I can’t tell you whether or not the exhaust manifold and gasket had ever been off the vehicle, but I can tell you that all the bolts were loose — some only hand tight.

While all of this was going on, I decided to check and see if our estimate was, in fact, correct. I’m insecure enough to realize that as hard as we try, we can still make a mistake every once in awhile. And, even though we work hard to ensure we know what’s going on around us when it comes to pricing both parts and labor, no one can be right all the time. But, what do you do to ensure your prices are both reasonable and competitive? Who do you call?

I called five shops, four within a couple miles of our shop and one in a nearby community. The only thing they had in common was a commitment to excellence. They are all shops I would have no problem recommending if we were too busy or too full to work on a vehicle ourselves. The only information I gave them was the year, make and model of the vehicle and the three jobs I needed to be estimated. Nothing more. Nothing less. I asked each of them to fax me a copy of their estimate when they were finished and promised I would explain later. Then, I waited.

The faxes arrived just about the same time the vehicle was going back together. We managed to clean up the retaining grooves on the yoke enough to ensure proper installation and had the clutch back together and working normally. Further inspection revealed a series of hairline cracks on both the inner and outer surfaces of the exhaust manifold and I determined it would be imprudent to go any further under the circumstances. We tightened the manifold, eliminated almost all of the noise and decided that would have to be good enough. And, I took digital pictures of everything we uncovered while working on the vehicle, just in case I might need them later on.

The estimates? Four of them were within $20 of our estimate, high or low, and one was $140 more.

What does that mean? It means that compared to other high-quality shops in our area we were right on target — each of us within 1.5% of the other. That’s a pretty tight circle by anyone’s standards.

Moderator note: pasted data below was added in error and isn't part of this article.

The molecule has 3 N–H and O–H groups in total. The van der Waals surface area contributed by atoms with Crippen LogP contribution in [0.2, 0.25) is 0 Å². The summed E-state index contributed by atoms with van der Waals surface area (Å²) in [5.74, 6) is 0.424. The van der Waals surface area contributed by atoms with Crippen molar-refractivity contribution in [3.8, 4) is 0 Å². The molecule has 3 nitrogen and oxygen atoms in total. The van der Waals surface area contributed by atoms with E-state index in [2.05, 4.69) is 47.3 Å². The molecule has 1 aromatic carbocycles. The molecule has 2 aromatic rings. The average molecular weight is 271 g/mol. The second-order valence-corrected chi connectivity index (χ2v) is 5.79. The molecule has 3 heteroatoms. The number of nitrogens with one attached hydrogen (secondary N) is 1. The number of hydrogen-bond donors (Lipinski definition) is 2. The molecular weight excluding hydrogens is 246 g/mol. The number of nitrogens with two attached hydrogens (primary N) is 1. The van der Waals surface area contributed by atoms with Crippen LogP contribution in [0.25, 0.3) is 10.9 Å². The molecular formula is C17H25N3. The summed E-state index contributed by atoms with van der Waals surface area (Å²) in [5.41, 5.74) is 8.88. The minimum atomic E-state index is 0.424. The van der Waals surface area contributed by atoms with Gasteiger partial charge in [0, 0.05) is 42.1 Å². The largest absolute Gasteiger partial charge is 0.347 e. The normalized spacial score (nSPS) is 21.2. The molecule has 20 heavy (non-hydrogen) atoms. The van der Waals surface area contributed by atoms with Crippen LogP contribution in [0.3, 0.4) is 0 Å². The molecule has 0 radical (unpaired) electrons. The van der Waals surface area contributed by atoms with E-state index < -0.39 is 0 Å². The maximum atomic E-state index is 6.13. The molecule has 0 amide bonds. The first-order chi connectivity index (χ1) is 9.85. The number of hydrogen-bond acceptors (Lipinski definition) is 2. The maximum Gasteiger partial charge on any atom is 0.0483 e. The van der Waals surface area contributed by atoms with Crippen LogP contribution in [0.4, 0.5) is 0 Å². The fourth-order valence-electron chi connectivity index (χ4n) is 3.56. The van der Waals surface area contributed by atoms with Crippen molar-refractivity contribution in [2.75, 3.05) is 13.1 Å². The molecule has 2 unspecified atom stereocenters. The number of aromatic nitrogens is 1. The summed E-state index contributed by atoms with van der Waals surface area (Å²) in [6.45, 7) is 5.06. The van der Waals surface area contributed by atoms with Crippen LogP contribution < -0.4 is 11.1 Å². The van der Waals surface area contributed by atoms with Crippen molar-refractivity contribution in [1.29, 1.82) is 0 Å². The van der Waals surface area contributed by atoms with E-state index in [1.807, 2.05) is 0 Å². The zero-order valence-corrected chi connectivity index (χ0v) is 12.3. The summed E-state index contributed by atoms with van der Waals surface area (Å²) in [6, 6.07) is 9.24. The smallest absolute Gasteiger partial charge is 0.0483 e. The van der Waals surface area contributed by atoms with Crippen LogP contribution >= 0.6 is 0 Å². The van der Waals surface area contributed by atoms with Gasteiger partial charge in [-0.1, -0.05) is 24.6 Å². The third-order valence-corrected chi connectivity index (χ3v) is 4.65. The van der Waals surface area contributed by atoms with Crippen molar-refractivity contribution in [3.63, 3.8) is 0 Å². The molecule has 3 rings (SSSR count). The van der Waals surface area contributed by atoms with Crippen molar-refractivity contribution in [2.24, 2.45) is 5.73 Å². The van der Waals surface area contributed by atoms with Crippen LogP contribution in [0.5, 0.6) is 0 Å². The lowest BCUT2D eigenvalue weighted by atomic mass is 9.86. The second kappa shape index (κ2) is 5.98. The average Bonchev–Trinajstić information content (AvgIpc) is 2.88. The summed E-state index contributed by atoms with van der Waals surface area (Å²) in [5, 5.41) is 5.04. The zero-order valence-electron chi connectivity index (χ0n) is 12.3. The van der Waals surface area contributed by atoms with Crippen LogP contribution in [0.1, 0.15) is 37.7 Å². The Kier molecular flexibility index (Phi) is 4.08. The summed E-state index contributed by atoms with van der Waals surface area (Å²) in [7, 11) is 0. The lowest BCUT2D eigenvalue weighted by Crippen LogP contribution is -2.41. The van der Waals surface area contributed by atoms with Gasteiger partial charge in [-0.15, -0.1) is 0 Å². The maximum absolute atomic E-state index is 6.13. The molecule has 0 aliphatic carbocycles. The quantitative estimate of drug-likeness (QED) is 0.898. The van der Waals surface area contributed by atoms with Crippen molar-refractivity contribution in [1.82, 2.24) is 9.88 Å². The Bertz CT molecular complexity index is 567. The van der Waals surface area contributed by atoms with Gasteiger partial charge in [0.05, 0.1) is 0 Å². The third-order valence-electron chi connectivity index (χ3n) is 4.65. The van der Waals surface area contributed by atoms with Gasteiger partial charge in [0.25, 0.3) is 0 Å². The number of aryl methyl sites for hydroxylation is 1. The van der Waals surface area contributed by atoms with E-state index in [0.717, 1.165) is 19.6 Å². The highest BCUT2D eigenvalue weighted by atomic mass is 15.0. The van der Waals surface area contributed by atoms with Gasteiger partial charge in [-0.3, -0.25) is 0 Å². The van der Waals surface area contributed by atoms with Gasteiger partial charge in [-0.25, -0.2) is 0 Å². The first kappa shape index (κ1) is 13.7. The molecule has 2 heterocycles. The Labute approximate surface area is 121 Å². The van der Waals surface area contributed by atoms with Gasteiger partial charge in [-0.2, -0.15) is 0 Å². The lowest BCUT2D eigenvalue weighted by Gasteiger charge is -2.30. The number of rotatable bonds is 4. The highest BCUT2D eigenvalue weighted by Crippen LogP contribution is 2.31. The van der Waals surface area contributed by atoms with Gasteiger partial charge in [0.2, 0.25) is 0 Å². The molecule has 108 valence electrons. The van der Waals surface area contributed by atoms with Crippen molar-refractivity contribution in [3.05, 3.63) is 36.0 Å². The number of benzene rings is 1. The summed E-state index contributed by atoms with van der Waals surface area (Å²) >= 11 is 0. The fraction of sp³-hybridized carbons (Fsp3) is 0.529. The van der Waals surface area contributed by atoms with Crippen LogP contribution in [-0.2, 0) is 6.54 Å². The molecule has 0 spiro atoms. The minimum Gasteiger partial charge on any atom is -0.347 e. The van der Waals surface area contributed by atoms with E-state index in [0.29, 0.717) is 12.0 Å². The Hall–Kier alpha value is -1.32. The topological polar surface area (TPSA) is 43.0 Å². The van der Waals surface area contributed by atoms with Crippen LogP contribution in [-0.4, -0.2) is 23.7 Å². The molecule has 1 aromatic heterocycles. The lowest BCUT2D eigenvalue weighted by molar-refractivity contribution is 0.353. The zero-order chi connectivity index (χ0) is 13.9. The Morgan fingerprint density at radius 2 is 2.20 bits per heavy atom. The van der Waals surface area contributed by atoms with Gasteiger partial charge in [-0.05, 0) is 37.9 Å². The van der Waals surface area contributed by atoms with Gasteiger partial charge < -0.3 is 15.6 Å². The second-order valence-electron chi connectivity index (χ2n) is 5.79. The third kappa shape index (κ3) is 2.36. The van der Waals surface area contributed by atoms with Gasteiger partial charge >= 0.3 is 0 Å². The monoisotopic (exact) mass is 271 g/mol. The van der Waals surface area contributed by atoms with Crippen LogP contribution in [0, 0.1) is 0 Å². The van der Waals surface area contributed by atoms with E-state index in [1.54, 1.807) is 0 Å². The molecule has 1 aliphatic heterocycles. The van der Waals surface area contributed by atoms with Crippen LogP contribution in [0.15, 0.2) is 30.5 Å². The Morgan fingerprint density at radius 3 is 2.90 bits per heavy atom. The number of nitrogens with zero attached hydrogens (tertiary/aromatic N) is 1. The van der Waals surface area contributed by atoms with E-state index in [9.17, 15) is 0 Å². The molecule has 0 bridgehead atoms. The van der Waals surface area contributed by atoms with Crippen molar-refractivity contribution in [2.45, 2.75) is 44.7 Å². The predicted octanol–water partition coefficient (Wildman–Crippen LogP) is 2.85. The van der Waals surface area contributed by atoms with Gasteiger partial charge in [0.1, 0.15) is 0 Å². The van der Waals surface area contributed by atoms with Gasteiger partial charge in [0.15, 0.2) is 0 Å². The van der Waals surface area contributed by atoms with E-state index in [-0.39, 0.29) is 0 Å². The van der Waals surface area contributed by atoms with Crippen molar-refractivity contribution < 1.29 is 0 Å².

Armed with that information, I called the customer apologizing for any frustration or anxiety we may have been a party to and went on to explain what we had found. I told her that I had “shopped” my own estimate just to make sure we weren’t out of line and let her know where we stood compared to the five shops we queried. I told her that I was aware there are cheaper places to access automotive service and that it was apparent the previous owner had found at least one of them the last time a clutch and universal joints had been installed on the Jeep.

She told me that all that was fine, but it didn’t change the way she felt. She had taken our written estimate and shopped it “apples to apples,” and was still convinced we were high — not nearly as high as she first thought, but high nevertheless. It also didn’t change the fact that she would never be in again.

I told her I was sorry she felt that way. I know the quality of automotive service available across the country and in our community. I know how we stack up and the value we’re able to offer our clients. I know that we’ll miss her. But, I also know there will come a time when she will miss us just as much. Perhaps, even more.

As I hung up the phone, a call came in from another shop in the community, the one the Jeep owner’s wife had called initially, the one who had allegedly told her that we were $400 high. He called to apologize and tell me that his first estimate didn’t include all the things we were doing because the woman who called hadn’t mentioned them, and that with those items included, he came up with virtually the same numbers. He told me he didn’t like being in the middle of a mess like this. It made him uncomfortable. I told him I didn’t like it either.

I called the husband and explained everything all over again. I told him there would be digital images of what we had found, along with the other five estimates if he wanted to see them. That wouldn’t be necessary, he told me. He trusted us; an odd statement after all that had transpired. He thanked us for staying with the job and told me he would be in the next day to pick up the Jeep. Then he told me the rest of the story.

You see, a pre-purchase inspection wasn’t the only thing he didn’t get when he bought the Jeep. He failed to get his wife’s approval as well. And, when the Jeep failed — an unbudgeted and unexpected failure accompanied by an obnoxiously expensive repair — we fell into the line of fire.

The vehicle was picked up. The bill was paid. And, life goes on. I don’t know if they’ll ever be in again. I’m not sure they know. All I do know is that it’s late, I’m tired and if I don’t get at least a little sleep I won’t be able to do it all over again tomorrow! another time.”